Several objectives were established for the third edition of Orthopedic Taping, Wrapping, Bracing, & Padding. The first objective was to continue the comprehensive presentation of taping, wrapping, bracing, and padding techniques. The second objective was to incorporate the paradigm of evidence-based medicine to serve as a framework for clinical decision-making in the prevention, treatment, and rehabilitation of injuries and conditions. The third objective was to enhance the resources for instructors and students to assist with the organization, presentation, and skill development of the techniques while accommodating various teaching and learning strategies. I believe that these objectives were achieved and supplemented with numerous suggestions from reviewers and students who had previous experience with the second edition.
The overall goal of Orthopedic Taping, Wrapping, Bracing, & Padding is to facilitate learning of the cognitive, psychomotor, and affective skills required to effectively tape, wrap, brace, and pad patients. The book is intended for professional athletic training students, practicing athletic trainers, and other health care professionals responsible for technique application. Among students, the text is designed to first be used in the didactic setting, then taken to the clinical setting for practice and skill development. The all-inclusive, step-by-step technique focus of the text requires that students possess a general knowledge of anatomy, biomechanics, injury evaluation, treatment, and rehabilitation. This general knowledge can be obtained through either prerequisite or concurrent courses in an Athletic Training program. Several steps in the process of evidence-based practice require research knowledge and skills; as such, students may require guidance from instructors and preceptors at times. The material in the text covers the Board of Certification's Role Delineation Study/Practice Analysis and the National Athletic Trainers' Association's Education Competencies related to taping, wrapping, bracing, and padding. Among practicing athletic trainers and other health care professionals, the text can serve as a practical resource guide for evidence-based practice.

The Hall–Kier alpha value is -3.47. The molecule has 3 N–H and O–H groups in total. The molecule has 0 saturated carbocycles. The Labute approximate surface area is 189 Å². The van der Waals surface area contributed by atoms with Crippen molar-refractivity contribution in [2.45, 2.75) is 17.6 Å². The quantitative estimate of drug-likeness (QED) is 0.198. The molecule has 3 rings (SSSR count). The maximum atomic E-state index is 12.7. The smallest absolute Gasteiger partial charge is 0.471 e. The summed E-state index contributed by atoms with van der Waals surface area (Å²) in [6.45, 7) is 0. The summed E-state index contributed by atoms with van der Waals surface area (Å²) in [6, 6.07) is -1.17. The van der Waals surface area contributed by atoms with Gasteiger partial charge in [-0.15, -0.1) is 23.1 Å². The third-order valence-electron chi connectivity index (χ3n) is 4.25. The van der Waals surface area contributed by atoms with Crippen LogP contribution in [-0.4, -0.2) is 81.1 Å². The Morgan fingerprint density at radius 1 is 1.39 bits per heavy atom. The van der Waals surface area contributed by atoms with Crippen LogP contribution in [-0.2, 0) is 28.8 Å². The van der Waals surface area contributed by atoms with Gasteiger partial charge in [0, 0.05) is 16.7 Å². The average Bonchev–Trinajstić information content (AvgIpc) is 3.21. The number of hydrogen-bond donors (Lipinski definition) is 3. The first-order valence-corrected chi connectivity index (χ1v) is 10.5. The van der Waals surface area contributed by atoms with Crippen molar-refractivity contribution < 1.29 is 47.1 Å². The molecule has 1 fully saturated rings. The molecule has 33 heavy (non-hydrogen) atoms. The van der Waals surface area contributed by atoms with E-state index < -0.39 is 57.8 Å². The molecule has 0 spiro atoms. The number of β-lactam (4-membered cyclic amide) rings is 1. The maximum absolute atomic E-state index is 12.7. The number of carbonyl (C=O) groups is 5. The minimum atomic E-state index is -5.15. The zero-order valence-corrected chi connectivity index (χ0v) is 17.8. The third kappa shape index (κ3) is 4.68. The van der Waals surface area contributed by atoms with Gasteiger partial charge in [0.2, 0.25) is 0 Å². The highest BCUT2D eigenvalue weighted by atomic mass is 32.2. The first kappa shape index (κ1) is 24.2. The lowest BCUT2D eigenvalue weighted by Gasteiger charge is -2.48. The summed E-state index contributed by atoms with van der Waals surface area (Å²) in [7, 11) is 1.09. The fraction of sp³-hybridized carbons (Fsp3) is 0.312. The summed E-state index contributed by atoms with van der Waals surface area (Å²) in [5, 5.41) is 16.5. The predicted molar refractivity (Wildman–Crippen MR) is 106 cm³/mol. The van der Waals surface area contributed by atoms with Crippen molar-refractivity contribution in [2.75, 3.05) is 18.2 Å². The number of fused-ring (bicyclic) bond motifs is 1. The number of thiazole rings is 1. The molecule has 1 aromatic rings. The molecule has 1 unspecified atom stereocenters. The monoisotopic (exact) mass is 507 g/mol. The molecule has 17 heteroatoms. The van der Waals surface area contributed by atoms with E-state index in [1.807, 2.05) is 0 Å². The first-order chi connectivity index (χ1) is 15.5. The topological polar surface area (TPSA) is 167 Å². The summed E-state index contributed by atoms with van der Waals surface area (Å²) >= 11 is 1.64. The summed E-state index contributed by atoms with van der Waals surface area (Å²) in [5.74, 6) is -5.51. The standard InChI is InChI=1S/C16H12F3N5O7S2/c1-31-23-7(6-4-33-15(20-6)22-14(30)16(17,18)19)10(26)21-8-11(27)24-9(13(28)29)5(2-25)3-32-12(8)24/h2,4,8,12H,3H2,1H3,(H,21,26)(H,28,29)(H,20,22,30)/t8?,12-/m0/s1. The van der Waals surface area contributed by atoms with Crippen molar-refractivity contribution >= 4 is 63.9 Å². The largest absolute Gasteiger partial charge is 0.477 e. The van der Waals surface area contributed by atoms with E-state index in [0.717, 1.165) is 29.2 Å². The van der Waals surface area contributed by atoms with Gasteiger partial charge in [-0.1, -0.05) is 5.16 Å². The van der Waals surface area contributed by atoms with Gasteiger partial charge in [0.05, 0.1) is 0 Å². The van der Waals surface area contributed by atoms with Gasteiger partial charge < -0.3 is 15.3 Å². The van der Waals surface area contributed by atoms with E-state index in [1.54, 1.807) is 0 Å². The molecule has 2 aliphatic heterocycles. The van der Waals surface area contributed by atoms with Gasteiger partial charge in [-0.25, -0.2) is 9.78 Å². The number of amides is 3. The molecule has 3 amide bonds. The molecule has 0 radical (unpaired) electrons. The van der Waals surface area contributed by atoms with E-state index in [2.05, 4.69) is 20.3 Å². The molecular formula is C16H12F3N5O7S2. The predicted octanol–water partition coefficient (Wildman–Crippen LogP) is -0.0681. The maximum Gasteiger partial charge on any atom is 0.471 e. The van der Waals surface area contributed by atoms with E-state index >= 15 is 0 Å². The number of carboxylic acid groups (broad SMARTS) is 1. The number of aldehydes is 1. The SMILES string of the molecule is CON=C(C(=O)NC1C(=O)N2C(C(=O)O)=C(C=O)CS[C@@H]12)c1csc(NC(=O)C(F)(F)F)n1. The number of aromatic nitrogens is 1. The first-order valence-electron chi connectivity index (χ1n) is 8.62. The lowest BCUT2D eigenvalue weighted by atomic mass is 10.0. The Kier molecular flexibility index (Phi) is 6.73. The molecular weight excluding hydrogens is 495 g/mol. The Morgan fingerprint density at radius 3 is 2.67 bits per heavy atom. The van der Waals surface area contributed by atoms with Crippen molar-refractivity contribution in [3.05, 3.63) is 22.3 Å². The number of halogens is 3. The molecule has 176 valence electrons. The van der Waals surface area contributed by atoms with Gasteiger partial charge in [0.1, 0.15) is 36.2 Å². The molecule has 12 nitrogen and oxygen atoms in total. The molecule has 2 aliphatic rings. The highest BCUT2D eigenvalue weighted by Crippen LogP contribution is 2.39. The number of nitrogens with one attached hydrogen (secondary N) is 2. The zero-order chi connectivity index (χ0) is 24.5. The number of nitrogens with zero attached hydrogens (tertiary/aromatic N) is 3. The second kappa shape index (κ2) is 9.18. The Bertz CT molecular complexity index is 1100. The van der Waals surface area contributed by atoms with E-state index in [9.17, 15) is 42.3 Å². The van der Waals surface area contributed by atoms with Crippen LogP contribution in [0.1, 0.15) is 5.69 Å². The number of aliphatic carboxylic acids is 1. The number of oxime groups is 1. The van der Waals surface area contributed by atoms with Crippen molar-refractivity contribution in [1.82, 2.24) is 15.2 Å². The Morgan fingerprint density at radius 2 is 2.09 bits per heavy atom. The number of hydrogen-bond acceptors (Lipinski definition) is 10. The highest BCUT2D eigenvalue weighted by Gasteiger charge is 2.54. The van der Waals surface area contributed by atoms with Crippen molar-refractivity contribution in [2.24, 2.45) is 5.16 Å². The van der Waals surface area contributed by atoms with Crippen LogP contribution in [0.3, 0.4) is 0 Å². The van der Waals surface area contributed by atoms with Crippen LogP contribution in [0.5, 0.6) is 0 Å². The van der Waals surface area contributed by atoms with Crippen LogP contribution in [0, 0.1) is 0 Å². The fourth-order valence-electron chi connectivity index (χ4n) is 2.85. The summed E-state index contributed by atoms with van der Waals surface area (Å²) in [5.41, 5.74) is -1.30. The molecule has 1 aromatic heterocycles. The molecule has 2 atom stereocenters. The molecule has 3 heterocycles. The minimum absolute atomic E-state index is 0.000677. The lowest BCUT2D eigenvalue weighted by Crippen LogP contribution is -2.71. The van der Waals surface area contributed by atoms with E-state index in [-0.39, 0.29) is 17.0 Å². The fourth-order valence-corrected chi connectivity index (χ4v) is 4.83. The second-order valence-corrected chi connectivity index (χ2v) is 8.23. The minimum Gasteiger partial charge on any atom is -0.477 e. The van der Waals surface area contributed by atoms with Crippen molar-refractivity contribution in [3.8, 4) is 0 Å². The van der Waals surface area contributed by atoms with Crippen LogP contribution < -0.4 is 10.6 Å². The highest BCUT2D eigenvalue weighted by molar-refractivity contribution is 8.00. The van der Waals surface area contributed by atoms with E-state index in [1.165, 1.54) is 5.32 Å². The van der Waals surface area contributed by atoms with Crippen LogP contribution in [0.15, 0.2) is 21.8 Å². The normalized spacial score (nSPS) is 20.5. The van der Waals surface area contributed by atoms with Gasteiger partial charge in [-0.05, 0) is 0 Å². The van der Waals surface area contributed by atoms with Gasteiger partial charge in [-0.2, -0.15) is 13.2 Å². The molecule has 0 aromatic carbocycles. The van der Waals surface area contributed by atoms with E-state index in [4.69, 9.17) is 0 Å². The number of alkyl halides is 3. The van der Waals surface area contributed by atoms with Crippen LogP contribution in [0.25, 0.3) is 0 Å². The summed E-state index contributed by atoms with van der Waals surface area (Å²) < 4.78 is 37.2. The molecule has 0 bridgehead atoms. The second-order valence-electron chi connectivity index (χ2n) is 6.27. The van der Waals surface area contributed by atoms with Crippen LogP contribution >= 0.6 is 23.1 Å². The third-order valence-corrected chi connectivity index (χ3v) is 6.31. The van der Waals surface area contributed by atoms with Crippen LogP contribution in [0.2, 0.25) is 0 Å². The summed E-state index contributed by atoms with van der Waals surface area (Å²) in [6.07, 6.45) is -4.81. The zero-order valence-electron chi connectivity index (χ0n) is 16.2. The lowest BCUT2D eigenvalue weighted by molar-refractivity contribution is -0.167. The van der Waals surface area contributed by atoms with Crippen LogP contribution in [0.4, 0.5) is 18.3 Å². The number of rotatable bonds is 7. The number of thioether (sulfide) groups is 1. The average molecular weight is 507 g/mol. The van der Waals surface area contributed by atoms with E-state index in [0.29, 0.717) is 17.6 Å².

While much of the third edition remains the same as the second, key revisions, updates, and additions have been made to support the overall goal of the text. Chapter 1 introduces tapes, wraps, braces, and pads and includes types, objectives, and recommendations for application. A new discussion on evidence-based medicine and evidence-based practice presents an overview and example of the five step process for implementation of tapes, wraps, braces, and pads into clinical practice. Chapter 2 provides information on current and long-range needs and structural considerations of the application area. Chapter 3 includes the foot and toes; Chapter 4, the ankle; Chapter 5, the lower leg; Chapter 6, the knee; Chapter 7, the thigh, hip, and pelvis; Chapter 8, the shoulder and upper arm; Chapter 9, the elbow and forearm; Chapter 10, the wrist; Chapter 11, the hand, fingers, and thumb; and Chapter 12, the thorax, abdomen, and spine. These chapters begin with a general review of injuries and conditions that are common to the body region(s). Next, the chapters present step-by-step taping, wrapping, bracing, and padding techniques used in the prevention, treatment, and rehabilitation of these injuries and conditions. Chapter 13 discusses liability issues, standards and testing, and construction and application of NCAA and NFHS mandatory and standard equipment and padding.
New and expanded pedagogical features are used throughout the text to enhance the material to assist the reader in developing the skills to implement evidence-based medicine into practice.